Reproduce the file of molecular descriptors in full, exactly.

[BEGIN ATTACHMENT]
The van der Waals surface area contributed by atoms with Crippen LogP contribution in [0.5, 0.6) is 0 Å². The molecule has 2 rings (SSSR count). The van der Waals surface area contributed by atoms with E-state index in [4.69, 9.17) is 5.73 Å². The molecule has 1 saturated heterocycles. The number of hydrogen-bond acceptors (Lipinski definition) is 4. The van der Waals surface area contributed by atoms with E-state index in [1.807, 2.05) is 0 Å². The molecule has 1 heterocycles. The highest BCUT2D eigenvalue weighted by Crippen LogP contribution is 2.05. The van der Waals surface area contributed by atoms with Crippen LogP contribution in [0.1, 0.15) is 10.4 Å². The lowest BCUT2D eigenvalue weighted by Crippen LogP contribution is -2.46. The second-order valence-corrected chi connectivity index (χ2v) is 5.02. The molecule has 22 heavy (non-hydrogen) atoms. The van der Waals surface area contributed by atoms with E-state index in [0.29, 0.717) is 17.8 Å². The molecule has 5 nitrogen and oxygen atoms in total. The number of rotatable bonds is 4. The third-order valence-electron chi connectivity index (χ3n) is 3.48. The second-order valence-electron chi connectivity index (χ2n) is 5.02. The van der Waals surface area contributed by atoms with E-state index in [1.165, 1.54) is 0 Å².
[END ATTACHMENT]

The van der Waals surface area contributed by atoms with Crippen LogP contribution in [0.5, 0.6) is 0 Å². The molecule has 2 rings (SSSR count). The van der Waals surface area contributed by atoms with E-state index in [4.69, 9.17) is 5.73 Å². The molecule has 1 saturated heterocycles. The number of hydrogen-bond acceptors (Lipinski definition) is 4. The van der Waals surface area contributed by atoms with E-state index in [1.807, 2.05) is 0 Å². The molecule has 1 heterocycles. The highest BCUT2D eigenvalue weighted by Crippen LogP contribution is 2.05. The van der Waals surface area contributed by atoms with Crippen LogP contribution in [0.1, 0.15) is 10.4 Å². The lowest BCUT2D eigenvalue weighted by Crippen LogP contribution is -2.46. The second-order valence-corrected chi connectivity index (χ2v) is 5.02. The molecule has 22 heavy (non-hydrogen) atoms. The van der Waals surface area contributed by atoms with E-state index in [0.29, 0.717) is 17.8 Å². The molecule has 5 nitrogen and oxygen atoms in total. The number of rotatable bonds is 4. The third-order valence-electron chi connectivity index (χ3n) is 3.48. The second-order valence-electron chi connectivity index (χ2n) is 5.02. The van der Waals surface area contributed by atoms with E-state index in [1.165, 1.54) is 0 Å².